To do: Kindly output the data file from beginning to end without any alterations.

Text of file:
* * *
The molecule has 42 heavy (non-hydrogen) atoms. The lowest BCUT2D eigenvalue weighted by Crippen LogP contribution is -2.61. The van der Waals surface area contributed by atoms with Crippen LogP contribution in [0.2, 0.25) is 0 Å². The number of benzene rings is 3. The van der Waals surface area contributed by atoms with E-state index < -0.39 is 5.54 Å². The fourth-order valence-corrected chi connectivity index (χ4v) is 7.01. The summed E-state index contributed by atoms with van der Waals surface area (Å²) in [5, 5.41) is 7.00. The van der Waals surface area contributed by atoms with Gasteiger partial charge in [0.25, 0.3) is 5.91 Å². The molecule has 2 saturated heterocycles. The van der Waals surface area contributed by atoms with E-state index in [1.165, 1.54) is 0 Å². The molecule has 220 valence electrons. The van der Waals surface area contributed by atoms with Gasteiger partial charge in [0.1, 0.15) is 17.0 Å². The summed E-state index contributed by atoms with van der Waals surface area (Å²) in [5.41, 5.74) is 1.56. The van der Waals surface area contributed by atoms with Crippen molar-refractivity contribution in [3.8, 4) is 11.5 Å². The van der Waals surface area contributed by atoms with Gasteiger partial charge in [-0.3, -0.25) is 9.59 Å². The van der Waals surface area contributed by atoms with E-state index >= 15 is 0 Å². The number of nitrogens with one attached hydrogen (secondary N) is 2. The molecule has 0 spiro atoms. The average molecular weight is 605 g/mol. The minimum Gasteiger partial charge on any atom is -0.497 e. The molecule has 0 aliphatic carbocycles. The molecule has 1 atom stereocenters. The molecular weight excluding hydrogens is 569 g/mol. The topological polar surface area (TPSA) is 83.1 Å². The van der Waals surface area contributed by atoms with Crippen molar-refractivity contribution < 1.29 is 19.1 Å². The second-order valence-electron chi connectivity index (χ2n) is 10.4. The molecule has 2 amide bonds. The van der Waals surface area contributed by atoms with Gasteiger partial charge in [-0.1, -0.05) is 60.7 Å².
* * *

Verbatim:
The molecule has 42 heavy (non-hydrogen) atoms. The lowest BCUT2D eigenvalue weighted by Crippen LogP contribution is -2.61. The van der Waals surface area contributed by atoms with Crippen LogP contribution in [0.2, 0.25) is 0 Å². The number of benzene rings is 3. The van der Waals surface area contributed by atoms with E-state index < -0.39 is 5.54 Å². The fourth-order valence-corrected chi connectivity index (χ4v) is 7.01. The summed E-state index contributed by atoms with van der Waals surface area (Å²) in [5, 5.41) is 7.00. The van der Waals surface area contributed by atoms with Gasteiger partial charge in [0.25, 0.3) is 5.91 Å². The molecule has 2 saturated heterocycles. The van der Waals surface area contributed by atoms with E-state index in [1.165, 1.54) is 0 Å². The molecule has 220 valence electrons. The van der Waals surface area contributed by atoms with Gasteiger partial charge in [0.1, 0.15) is 17.0 Å². The summed E-state index contributed by atoms with van der Waals surface area (Å²) in [5.41, 5.74) is 1.56. The van der Waals surface area contributed by atoms with Crippen molar-refractivity contribution in [3.8, 4) is 11.5 Å². The van der Waals surface area contributed by atoms with Gasteiger partial charge in [-0.3, -0.25) is 9.59 Å². The van der Waals surface area contributed by atoms with E-state index >= 15 is 0 Å². The number of nitrogens with one attached hydrogen (secondary N) is 2. The molecule has 0 spiro atoms. The average molecular weight is 605 g/mol. The minimum Gasteiger partial charge on any atom is -0.497 e. The molecule has 0 aliphatic carbocycles. The molecule has 1 atom stereocenters. The molecular weight excluding hydrogens is 569 g/mol. The topological polar surface area (TPSA) is 83.1 Å². The van der Waals surface area contributed by atoms with Crippen molar-refractivity contribution < 1.29 is 19.1 Å². The second-order valence-electron chi connectivity index (χ2n) is 10.4. The molecule has 2 amide bonds. The van der Waals surface area contributed by atoms with Gasteiger partial charge in [-0.1, -0.05) is 60.7 Å².